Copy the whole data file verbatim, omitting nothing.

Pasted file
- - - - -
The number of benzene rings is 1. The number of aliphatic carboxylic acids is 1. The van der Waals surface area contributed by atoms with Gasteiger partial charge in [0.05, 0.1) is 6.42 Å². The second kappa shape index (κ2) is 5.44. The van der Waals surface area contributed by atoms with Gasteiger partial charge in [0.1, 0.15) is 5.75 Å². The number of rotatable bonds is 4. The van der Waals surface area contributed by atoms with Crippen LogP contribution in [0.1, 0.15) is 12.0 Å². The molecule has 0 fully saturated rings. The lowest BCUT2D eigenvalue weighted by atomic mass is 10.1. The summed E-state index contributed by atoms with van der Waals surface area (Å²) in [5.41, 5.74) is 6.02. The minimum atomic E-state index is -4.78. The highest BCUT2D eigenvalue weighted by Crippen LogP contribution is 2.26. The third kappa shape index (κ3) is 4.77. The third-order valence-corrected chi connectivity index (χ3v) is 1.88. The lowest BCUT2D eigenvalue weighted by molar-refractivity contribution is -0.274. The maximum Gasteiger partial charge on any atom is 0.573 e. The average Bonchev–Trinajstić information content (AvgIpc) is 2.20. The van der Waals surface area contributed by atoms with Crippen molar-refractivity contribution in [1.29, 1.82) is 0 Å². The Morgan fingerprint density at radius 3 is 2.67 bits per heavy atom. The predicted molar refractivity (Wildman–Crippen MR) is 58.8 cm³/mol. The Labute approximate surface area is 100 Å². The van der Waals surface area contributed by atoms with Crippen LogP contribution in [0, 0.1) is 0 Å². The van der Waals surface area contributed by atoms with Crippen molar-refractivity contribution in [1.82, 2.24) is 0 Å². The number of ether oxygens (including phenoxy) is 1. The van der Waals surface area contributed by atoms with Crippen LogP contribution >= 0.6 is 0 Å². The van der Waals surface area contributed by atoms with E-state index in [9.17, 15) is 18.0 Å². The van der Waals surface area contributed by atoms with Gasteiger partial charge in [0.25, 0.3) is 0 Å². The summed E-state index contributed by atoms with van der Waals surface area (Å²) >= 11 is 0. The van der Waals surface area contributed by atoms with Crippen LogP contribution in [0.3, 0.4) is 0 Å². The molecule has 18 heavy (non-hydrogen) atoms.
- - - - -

The number of benzene rings is 1. The number of aliphatic carboxylic acids is 1. The van der Waals surface area contributed by atoms with Gasteiger partial charge in [0.05, 0.1) is 6.42 Å². The second kappa shape index (κ2) is 5.44. The van der Waals surface area contributed by atoms with Gasteiger partial charge in [0.1, 0.15) is 5.75 Å². The number of rotatable bonds is 4. The van der Waals surface area contributed by atoms with Crippen LogP contribution in [0.1, 0.15) is 12.0 Å². The molecule has 0 fully saturated rings. The lowest BCUT2D eigenvalue weighted by atomic mass is 10.1. The summed E-state index contributed by atoms with van der Waals surface area (Å²) in [5.41, 5.74) is 6.02. The minimum atomic E-state index is -4.78. The highest BCUT2D eigenvalue weighted by Crippen LogP contribution is 2.26. The third kappa shape index (κ3) is 4.77. The third-order valence-corrected chi connectivity index (χ3v) is 1.88. The lowest BCUT2D eigenvalue weighted by molar-refractivity contribution is -0.274. The maximum Gasteiger partial charge on any atom is 0.573 e. The average Bonchev–Trinajstić information content (AvgIpc) is 2.20. The van der Waals surface area contributed by atoms with Crippen molar-refractivity contribution in [1.29, 1.82) is 0 Å². The Morgan fingerprint density at radius 3 is 2.67 bits per heavy atom. The predicted molar refractivity (Wildman–Crippen MR) is 58.8 cm³/mol. The Labute approximate surface area is 100 Å². The van der Waals surface area contributed by atoms with Crippen LogP contribution in [0, 0.1) is 0 Å². The van der Waals surface area contributed by atoms with Crippen molar-refractivity contribution in [1.82, 2.24) is 0 Å². The number of ether oxygens (including phenoxy) is 1. The van der Waals surface area contributed by atoms with Crippen LogP contribution >= 0.6 is 0 Å². The van der Waals surface area contributed by atoms with E-state index in [9.17, 15) is 18.0 Å². The van der Waals surface area contributed by atoms with Gasteiger partial charge in [0.25, 0.3) is 0 Å². The summed E-state index contributed by atoms with van der Waals surface area (Å²) >= 11 is 0. The van der Waals surface area contributed by atoms with Crippen LogP contribution in [0.3, 0.4) is 0 Å². The molecule has 18 heavy (non-hydrogen) atoms.